Some, like American eatery Blue Plate, have ditched the surcharge. It raised $40,000 with the fee but spent only $500 in 2011. Co-owner Jeff Trenam said he noticed many of his young, healthy employees didn't have many medical expenses, so he stopped charging his customers for them. The company plans to use the extra money for future healthcare needs.
"No one really wants to feel like we are collecting money or charging guests in a way that is irresponsible or secretive," Trenam said. "That's not how we want to make our money or how most people want to make their money in this business."
Some local politicians and labor advocates say the gap between surcharges and healthcare spending reflects a wider problem, namely that businesses are skirting their obligations to pay workers' healthcare costs. The law doesn't say how money should be spent on healthcare. As a result, critics say many businesses set up accounts to reimburse medical expenses that disallow many types of them.
Ian Lewis, a representative for Unite Here Local 2, said his union has advocated for stricter employer healthcare spending rules, though its restaurant worker members receive benefits over and above the law's requirements. He said these reimbursement accounts "are structured so employees don't know they are there, and there are strict limitations on their use; and as a result, workers can't take advantage of them, which undermines very much the spirit of the law."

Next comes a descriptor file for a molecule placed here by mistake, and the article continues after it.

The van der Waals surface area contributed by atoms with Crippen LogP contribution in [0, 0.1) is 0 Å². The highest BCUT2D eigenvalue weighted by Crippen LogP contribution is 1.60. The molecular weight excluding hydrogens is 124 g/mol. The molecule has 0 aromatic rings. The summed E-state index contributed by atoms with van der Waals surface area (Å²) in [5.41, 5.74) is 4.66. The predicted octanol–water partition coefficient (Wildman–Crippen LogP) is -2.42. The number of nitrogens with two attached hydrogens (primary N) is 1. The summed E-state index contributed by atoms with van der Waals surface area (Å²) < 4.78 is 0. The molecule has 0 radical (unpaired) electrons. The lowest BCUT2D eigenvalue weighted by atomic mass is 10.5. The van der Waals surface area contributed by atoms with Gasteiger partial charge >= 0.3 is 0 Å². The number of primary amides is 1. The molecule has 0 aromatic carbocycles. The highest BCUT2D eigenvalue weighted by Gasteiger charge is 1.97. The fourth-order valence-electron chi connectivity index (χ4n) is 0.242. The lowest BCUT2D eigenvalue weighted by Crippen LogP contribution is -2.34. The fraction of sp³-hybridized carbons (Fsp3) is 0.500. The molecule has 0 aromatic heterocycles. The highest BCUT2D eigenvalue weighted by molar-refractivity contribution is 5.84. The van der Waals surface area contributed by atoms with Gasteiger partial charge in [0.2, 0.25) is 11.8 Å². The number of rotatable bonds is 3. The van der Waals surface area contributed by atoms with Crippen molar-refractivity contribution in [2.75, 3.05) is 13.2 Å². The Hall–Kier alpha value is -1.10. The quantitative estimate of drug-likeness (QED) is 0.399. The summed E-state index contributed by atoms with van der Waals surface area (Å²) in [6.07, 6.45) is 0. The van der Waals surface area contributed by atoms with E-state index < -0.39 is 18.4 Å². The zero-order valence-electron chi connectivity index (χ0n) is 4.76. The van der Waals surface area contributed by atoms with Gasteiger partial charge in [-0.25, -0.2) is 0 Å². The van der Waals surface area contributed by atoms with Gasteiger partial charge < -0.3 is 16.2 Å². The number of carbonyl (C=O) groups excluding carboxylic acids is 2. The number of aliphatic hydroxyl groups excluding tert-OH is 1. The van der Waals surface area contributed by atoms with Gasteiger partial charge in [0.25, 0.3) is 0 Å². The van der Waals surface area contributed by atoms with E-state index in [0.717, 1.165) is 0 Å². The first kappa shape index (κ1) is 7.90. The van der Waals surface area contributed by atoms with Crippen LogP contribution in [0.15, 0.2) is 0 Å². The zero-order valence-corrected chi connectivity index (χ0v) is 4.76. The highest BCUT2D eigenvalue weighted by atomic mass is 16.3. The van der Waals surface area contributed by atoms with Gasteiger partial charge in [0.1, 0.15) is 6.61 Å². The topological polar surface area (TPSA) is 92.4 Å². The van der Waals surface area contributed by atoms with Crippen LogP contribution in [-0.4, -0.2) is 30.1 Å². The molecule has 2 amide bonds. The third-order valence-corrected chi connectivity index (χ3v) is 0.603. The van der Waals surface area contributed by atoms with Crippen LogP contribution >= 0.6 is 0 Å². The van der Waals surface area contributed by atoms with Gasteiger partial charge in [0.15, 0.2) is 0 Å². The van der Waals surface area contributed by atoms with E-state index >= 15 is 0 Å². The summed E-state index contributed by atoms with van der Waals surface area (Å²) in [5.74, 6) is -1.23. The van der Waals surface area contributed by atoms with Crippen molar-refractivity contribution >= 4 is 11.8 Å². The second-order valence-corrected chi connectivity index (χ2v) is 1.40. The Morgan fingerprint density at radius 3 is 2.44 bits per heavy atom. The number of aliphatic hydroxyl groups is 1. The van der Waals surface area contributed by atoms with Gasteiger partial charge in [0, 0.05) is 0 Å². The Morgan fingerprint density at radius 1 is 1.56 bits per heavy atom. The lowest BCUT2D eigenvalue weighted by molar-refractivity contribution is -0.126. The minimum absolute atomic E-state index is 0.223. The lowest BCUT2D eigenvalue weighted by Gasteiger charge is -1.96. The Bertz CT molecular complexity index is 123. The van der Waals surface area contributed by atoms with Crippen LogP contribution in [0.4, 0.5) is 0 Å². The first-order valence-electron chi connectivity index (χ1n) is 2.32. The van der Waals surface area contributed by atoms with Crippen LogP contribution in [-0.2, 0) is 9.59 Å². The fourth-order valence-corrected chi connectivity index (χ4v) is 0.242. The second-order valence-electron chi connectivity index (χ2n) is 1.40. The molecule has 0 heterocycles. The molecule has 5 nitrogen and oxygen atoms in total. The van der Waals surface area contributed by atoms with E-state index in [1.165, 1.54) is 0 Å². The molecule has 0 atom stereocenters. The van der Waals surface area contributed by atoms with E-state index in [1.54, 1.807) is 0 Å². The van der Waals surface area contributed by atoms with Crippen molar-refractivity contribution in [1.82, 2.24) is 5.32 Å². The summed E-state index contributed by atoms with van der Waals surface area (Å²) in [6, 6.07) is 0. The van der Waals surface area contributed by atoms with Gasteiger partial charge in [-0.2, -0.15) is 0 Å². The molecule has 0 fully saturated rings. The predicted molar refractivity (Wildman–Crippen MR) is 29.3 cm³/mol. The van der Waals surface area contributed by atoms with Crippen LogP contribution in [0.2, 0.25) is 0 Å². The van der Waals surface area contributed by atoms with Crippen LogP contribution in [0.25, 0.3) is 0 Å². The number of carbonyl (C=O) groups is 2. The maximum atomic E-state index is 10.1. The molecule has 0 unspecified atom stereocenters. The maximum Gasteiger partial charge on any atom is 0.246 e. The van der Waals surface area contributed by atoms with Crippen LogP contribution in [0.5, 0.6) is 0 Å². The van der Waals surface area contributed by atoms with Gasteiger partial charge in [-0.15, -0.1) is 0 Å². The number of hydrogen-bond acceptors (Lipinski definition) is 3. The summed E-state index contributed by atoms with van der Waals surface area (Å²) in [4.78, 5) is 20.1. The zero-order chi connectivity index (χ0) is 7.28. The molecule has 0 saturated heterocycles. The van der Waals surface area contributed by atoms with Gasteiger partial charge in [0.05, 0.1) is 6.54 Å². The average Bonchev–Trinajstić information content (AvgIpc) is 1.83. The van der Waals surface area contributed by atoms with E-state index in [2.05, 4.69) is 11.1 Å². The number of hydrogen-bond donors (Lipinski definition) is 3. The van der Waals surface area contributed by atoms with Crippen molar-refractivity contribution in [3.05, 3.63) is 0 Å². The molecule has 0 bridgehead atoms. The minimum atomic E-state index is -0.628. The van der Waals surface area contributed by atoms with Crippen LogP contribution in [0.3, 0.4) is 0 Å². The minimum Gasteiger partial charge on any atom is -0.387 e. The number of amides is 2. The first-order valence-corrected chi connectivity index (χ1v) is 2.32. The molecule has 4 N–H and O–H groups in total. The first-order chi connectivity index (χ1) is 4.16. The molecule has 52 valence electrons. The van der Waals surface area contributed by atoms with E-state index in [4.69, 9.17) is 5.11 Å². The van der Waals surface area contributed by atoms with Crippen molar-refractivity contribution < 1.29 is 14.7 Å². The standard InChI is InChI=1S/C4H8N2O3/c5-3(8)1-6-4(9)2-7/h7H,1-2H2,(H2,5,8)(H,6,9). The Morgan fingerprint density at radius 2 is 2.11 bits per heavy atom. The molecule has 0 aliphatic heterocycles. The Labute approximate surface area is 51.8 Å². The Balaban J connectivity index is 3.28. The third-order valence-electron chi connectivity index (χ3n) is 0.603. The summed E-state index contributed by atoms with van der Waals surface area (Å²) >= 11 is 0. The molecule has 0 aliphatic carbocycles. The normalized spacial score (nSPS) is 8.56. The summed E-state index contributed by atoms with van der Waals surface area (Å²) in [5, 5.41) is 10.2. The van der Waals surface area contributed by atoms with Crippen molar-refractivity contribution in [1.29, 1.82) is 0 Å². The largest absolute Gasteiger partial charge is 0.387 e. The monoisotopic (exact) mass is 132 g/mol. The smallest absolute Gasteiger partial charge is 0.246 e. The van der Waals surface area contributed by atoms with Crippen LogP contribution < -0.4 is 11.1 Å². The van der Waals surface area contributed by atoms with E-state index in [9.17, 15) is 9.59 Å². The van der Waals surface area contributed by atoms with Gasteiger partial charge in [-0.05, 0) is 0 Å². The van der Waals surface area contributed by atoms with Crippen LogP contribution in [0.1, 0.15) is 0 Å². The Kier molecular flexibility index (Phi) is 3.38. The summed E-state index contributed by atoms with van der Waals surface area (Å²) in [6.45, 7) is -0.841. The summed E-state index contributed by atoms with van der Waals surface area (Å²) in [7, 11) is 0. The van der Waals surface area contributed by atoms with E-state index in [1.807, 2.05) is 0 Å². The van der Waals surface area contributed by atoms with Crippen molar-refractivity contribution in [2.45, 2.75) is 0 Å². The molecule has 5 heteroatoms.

Records show more than $50 million set aside for workers were not paid out last year.
Squat and Gobble, a chain of five local restaurants, reported collecting more than $160,000 from its customers in surcharges but spending nothing from a reimbursement account for more than 80 employees in 2011. The company reported workers could not be reimbursed for services such as health insurance premiums and over-the-counter drugs.
The owner did not return calls for comment. Deisy Bach, whose company HR Ideas helps dozens of companies including Squat and Gobble comply with the law, said the company was among several clients who presented slideshows and updated their handbooks to instruct workers about their benefits, but employees may not have understood. "This restaurant has gone above and beyond to educate their people," Bach said.
Mayor Ed Lee signed legislation last fall requiring businesses to inform individual employees about their reimbursement accounts and keep left-over money available for workers for two years.
The 800-member Golden Gate Restaurant Association, which unsuccessfully fought the healthcare spending requirements in court, said it expects that new legislation will increase the amount spent on healthcare this year. The 2011 spending, said Executive Director Rob Black, "does not reflect at all how successful the amendments were at achieving goals set forth by the mayor."
William Dow, a University of California at Berkeley health economist who has studied San Francisco's healthcare law, said the disparity between what businesses have collected through surcharges and what they pay out is "striking."
"This seems as if they are bringing in funds under the guise of paying healthcare for employees and in fact that's not where the funds are going," he said.
However, Dow said it is too early to conclude companies are deliberately pocketing unspent money, because they could spend it on healthcare later.